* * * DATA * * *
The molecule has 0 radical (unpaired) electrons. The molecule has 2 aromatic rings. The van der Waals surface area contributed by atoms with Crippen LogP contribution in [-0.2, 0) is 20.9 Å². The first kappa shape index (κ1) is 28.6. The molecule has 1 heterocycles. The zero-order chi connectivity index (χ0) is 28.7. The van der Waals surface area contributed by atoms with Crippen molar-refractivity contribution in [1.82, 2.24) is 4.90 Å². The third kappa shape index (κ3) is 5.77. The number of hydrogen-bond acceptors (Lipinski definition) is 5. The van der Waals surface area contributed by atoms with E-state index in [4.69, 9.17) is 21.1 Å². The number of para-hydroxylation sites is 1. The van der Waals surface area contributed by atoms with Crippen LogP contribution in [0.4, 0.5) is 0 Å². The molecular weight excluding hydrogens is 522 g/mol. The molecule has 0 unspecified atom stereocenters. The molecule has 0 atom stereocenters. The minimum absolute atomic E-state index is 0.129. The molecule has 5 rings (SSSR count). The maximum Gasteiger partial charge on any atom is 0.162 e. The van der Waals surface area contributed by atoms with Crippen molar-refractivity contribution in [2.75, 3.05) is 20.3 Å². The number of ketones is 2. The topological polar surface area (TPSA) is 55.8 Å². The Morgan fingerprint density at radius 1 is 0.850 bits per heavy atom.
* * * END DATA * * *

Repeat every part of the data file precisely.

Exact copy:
The molecule has 0 radical (unpaired) electrons. The molecule has 2 aromatic rings. The van der Waals surface area contributed by atoms with Crippen LogP contribution in [-0.2, 0) is 20.9 Å². The first kappa shape index (κ1) is 28.6. The molecule has 1 heterocycles. The zero-order chi connectivity index (χ0) is 28.7. The van der Waals surface area contributed by atoms with Crippen molar-refractivity contribution in [1.82, 2.24) is 4.90 Å². The third kappa shape index (κ3) is 5.77. The number of hydrogen-bond acceptors (Lipinski definition) is 5. The van der Waals surface area contributed by atoms with E-state index in [4.69, 9.17) is 21.1 Å². The number of para-hydroxylation sites is 1. The van der Waals surface area contributed by atoms with Crippen LogP contribution in [0.4, 0.5) is 0 Å². The molecular weight excluding hydrogens is 522 g/mol. The molecule has 0 unspecified atom stereocenters. The molecule has 0 atom stereocenters. The minimum absolute atomic E-state index is 0.129. The molecule has 5 rings (SSSR count). The maximum Gasteiger partial charge on any atom is 0.162 e. The van der Waals surface area contributed by atoms with Crippen molar-refractivity contribution in [2.75, 3.05) is 20.3 Å². The number of ketones is 2. The topological polar surface area (TPSA) is 55.8 Å². The Morgan fingerprint density at radius 1 is 0.850 bits per heavy atom.